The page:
There are several texts in the Bible where God instructs His children to make sure they pass along the “why” of our faith. The first one comes from the text that was read for us this morning from Exodus 12, when God brought the 10th plague on the nation of Egypt. God instructed the Children of Israel to take a hyssop branch and spread the blood of a lamb over the doorposts. But Moses instructed them to make sure that when your children or grandchildren see what you are doing, to take the time to explain the why. Explain why they were painting their doorposts with blood, explain that the destroyer was coming, and that when He sees the blood he will pass by the house. The adults were called to not only remember what happened, but pass along a legacy of faith by explaining the why of what happened. 

One of the great things about folks who have entered the silver years of life is that they serve as living links to the past. They have the ability and the charge from God to intentionally pass along not just the “what” but the “why” of our faith to the generations that are coming behind us. We tend to be focused so much on the form, and God seems to be focused on the heart or the reason. We want to pass on a function while God wants us to pass along a legacy.   

Time and time again God instructs one generation to pass along the things He has taught us to the next generation. He wants us to pass along our experience of learning, to share the Godly truths we have learned with the next generation. God is not instructing biological parents to pass along a legacy, He is instructing His Body to pass along a legacy. We all, especially those who have walked with God for a long time, must be aware of our responsibilities to the next generation. Anytime you’re around somebody younger you have a chance to positively influence him or her and you need to take advantage of that opportunity. Whether it’s a kid here at Greenbrier, or a neighborhood kid that needs an older person in his or her life, or someone in your family, God wants you to share your knowledge, wisdom and experience. Another word for that is discipleship, when we invite folks to not watch, but to come and see to come and experience.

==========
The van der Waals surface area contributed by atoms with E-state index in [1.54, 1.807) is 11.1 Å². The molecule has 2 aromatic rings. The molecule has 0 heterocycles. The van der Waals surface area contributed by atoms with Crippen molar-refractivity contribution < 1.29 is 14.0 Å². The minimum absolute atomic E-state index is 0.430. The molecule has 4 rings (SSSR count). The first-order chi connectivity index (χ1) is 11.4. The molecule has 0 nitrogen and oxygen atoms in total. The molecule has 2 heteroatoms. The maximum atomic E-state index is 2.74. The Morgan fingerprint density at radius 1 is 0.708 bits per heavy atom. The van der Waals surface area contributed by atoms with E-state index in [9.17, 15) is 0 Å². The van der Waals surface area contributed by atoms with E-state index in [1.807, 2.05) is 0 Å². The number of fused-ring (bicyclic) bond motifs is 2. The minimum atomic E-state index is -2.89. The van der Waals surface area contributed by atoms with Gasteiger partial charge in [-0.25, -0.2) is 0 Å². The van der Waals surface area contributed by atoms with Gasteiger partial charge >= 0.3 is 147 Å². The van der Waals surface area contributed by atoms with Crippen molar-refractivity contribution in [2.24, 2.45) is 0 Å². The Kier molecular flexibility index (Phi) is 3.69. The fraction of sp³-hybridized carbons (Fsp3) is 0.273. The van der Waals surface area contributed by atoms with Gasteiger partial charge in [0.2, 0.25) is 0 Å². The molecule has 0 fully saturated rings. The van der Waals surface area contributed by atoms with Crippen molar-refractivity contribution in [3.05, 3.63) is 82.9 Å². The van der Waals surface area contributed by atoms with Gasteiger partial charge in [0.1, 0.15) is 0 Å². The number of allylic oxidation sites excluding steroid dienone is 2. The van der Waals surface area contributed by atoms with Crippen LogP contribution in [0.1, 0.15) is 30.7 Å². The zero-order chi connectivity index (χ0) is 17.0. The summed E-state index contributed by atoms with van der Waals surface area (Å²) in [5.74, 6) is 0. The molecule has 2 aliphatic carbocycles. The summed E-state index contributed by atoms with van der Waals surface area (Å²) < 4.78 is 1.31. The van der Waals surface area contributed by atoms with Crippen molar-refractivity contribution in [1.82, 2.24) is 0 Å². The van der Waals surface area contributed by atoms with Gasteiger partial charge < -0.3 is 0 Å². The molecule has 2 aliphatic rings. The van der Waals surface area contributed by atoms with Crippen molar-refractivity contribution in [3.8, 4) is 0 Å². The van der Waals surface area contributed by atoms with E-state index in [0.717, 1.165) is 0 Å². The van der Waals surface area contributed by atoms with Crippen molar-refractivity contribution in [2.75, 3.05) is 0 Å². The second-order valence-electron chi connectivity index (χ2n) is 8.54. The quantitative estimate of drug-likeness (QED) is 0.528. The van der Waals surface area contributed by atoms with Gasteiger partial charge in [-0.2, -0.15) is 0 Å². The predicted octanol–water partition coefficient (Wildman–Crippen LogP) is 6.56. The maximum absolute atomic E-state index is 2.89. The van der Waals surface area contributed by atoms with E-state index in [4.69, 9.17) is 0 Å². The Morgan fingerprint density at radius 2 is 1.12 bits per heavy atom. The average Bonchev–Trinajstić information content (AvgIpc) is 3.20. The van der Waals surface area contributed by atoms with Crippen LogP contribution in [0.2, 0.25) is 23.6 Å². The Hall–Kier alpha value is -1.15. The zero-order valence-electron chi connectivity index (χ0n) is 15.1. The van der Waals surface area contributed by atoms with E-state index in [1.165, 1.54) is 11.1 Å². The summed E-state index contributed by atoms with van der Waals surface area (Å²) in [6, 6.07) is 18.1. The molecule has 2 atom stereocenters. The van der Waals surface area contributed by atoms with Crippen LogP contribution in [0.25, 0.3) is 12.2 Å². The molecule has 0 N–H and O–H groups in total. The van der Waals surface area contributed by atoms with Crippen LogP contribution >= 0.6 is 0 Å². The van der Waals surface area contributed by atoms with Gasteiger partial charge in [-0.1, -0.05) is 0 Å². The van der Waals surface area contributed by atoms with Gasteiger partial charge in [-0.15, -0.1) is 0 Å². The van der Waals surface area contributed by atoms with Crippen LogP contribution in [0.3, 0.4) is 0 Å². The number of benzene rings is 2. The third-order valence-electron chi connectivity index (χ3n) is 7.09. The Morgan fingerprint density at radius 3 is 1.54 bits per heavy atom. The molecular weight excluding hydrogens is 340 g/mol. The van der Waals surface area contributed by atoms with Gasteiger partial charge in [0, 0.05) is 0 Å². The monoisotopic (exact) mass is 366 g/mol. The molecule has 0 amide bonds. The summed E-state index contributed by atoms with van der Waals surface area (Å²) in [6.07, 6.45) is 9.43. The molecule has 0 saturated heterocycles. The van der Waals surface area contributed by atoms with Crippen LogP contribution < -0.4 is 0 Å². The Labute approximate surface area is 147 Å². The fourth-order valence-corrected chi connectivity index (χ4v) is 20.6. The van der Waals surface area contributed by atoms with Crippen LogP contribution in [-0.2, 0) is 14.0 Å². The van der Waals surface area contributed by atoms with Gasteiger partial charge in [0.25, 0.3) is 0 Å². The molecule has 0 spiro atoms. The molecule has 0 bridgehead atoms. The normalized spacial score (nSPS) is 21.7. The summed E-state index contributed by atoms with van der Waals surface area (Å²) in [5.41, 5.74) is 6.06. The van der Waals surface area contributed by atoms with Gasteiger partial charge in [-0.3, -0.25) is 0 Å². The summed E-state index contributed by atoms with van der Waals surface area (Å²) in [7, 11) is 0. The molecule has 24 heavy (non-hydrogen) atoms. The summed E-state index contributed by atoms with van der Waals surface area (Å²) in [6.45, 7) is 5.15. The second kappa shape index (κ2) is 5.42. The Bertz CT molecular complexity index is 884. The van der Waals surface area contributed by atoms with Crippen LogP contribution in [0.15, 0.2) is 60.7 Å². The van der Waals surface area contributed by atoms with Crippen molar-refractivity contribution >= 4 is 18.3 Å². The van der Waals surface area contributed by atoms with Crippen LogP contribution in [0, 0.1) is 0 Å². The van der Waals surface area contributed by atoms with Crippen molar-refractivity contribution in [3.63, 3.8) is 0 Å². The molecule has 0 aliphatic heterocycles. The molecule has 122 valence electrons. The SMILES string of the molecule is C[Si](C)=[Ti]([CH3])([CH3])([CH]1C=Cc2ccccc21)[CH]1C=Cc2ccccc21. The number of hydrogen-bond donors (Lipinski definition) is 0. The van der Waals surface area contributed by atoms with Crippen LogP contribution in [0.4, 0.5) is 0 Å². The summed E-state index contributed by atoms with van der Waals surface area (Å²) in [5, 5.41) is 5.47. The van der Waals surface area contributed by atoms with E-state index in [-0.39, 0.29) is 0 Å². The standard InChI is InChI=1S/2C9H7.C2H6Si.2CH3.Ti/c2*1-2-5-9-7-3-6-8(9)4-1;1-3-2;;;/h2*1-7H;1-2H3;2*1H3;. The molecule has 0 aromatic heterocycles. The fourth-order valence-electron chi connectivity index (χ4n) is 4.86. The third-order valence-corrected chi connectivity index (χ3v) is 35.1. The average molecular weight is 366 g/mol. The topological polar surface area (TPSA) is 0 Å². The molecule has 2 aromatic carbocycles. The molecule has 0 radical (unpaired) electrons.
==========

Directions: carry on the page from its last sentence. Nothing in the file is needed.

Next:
There are few things that we can do to meet the needs of the generations that are following us. There are several conversations and lives that need to be modeled so that we can pass along not just the “what” but the “why of our faith”.

First, we can model Wisdom and Knowledge.

The Book of Proverbs, is a next generation letter. It is the wisdom of Solomon passed along to his sons and grandchildren of how to build a legacy of following God, even in those seemingly small circumstances of life.  Solomon had the means and ability to do whatever he wanted and His wisdom and wealth were unrivaled. He would later say that he had experienced everything this world and life has to offer: laughter, wine, building cities, planting gardens, he even had his own harem of women. When it came time to pass along the wisdom and knowledge He had gained in this life he says “The fear of the Lord is the beginning of knowledge” (Proverbs 1:7).

Every generation struggles with this teaching. We need to pass along that the beginning of wisdom and knowledge comes from viewing God with the respect He deserves. We need to build a legacy based on living our lives holding God in the highest estimation, and depending on Him with humble trust. If we can help the next generation settle this issue, their lives will become much less complicated, much less stressed. We  are called to model a life of wisdom and knowledge. 

Next, we can model character as a moral compass.

By character, I mean morals and ethics and integrity. Those who are older must teach those coming behind them how to be the right kind of person and how to do the right kind of thing, especially in tough situations.